The beauty of Kenny as a director is that he has ideas of where the script could go, but every scene could be played a million different ways, and so he’s perfectly open for me to have a nervous breakdown in the second scene, as long as I’m engaged in the moment. He’s very aware of how mysterious grief is. We did the scenes so many different ways that it just so happens he cut it together where the breakdown comes in that scene. Patrick’s known his dad was going to die for five years, probably more. I think there’s a part of him that thinks he’s dealt with it. But the actual loss of his father is something he couldn’t comprehend; he has no support team and no way of knowing how to deal with his emotions. When it does hit him, it hits him, and it hits him in the middle of the night, when he’s least protected and he thinks he’s completely alone. Something that Kenny does beautifully is he’s open to being surprised, but he does have an idea that Patrick probably doesn’t know how to deal with his emotions, and at this moment, things are going to come crashing down.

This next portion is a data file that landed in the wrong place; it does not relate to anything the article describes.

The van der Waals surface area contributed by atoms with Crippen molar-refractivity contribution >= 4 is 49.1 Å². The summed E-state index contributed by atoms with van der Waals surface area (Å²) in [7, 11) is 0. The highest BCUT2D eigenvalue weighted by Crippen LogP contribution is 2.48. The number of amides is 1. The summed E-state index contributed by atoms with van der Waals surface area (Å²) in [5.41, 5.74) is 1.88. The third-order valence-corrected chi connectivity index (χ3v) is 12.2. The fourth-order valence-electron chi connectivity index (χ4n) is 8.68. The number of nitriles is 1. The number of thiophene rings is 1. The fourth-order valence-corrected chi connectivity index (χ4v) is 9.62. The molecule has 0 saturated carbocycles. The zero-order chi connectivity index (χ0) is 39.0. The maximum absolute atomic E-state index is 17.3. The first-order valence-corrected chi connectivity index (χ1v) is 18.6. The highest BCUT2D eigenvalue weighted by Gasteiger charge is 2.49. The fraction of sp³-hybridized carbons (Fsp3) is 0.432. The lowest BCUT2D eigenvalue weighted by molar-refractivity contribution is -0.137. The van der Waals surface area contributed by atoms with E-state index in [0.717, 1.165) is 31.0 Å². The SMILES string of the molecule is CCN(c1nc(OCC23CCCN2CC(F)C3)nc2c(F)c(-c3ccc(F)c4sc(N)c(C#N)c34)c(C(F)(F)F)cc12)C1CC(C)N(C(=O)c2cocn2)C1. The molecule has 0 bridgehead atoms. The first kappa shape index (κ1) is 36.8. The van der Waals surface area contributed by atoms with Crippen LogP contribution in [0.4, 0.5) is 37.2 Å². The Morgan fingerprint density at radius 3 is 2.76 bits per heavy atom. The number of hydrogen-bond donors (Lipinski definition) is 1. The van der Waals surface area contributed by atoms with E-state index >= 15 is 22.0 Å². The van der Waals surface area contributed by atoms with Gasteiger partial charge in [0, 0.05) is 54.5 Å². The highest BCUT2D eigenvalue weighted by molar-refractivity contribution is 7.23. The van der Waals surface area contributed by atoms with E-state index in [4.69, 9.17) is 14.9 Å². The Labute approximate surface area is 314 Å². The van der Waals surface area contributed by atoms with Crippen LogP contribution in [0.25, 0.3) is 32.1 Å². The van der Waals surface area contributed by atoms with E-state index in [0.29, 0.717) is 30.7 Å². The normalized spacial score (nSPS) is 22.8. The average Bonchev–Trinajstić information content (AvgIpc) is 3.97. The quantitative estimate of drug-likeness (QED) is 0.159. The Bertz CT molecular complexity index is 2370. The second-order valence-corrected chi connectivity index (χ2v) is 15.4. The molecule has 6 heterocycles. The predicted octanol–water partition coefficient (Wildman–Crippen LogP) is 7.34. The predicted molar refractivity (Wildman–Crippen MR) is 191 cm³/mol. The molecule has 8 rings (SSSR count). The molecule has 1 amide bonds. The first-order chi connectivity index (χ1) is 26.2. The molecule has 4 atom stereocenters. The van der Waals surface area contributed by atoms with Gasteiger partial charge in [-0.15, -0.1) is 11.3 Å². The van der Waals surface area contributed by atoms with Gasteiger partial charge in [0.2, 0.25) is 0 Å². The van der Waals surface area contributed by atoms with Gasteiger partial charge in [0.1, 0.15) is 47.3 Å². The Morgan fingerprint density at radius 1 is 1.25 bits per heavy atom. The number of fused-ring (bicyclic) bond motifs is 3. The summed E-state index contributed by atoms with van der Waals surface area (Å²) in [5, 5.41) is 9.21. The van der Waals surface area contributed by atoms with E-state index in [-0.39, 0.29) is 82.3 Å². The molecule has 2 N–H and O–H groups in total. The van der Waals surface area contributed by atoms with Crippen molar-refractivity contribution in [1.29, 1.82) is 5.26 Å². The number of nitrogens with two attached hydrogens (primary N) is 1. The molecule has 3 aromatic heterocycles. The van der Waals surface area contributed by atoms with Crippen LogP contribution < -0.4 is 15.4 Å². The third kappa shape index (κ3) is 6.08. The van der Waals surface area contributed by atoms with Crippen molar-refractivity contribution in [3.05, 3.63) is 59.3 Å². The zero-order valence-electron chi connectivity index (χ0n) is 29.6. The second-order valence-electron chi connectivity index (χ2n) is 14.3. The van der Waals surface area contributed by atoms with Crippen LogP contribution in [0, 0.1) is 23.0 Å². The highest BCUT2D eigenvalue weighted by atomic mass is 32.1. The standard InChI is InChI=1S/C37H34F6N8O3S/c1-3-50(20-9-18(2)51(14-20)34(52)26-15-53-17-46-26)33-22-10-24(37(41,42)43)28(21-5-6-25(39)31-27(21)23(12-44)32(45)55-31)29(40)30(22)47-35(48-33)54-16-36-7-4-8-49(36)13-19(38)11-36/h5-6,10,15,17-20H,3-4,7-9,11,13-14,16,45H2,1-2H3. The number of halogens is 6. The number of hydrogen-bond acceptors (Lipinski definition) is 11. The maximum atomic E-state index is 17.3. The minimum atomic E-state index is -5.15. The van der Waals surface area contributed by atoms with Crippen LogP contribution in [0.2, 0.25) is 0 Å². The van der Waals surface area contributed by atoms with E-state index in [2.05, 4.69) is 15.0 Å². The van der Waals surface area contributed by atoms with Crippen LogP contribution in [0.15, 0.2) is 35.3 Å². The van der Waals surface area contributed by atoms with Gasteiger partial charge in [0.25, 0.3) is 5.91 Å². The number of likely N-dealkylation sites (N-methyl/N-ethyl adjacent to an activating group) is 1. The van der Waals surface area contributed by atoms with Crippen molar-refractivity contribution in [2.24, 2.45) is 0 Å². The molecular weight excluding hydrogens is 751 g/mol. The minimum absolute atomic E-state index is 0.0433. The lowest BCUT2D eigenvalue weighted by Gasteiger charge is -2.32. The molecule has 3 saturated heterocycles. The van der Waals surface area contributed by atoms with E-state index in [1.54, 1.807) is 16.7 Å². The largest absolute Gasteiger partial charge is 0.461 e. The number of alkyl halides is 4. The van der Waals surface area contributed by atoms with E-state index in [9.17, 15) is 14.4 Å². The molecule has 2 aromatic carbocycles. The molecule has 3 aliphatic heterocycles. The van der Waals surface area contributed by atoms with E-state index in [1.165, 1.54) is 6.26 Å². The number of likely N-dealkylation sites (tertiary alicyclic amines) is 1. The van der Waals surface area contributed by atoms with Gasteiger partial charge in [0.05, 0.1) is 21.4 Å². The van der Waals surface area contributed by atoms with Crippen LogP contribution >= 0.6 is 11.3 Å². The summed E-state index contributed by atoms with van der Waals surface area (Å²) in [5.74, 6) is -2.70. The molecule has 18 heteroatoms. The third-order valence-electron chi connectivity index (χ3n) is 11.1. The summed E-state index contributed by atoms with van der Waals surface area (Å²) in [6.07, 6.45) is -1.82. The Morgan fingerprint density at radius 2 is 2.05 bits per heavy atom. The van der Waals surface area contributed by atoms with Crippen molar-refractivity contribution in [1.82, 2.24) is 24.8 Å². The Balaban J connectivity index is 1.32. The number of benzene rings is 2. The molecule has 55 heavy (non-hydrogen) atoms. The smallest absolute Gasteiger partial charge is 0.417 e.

The relationship between the characters of Patrick and Lee is really important, and very strange — you’re trained as a watcher of movies to expect the wall between them to fully melt, and it never really does. What was your relationship with Casey like as actors, and how did you try to situate the relationship between the two characters?
The beauty of Kenny’s script is that we almost didn’t have to have those conversations. All we had to do was engage in the moment of the scenes, because the history of the character is revealed through the playing of the scenes. We didn’t need to impose a story on to it — simply by playing the scenes, the story revealed itself. That’s not true for every writer — a lot of times, actors need to fill in the blanks. The beauty of Kenny’s movie is that everything is taken care of when you turn to the script. A lot of it was just getting out of our own ways, getting out of our heads and into the moment.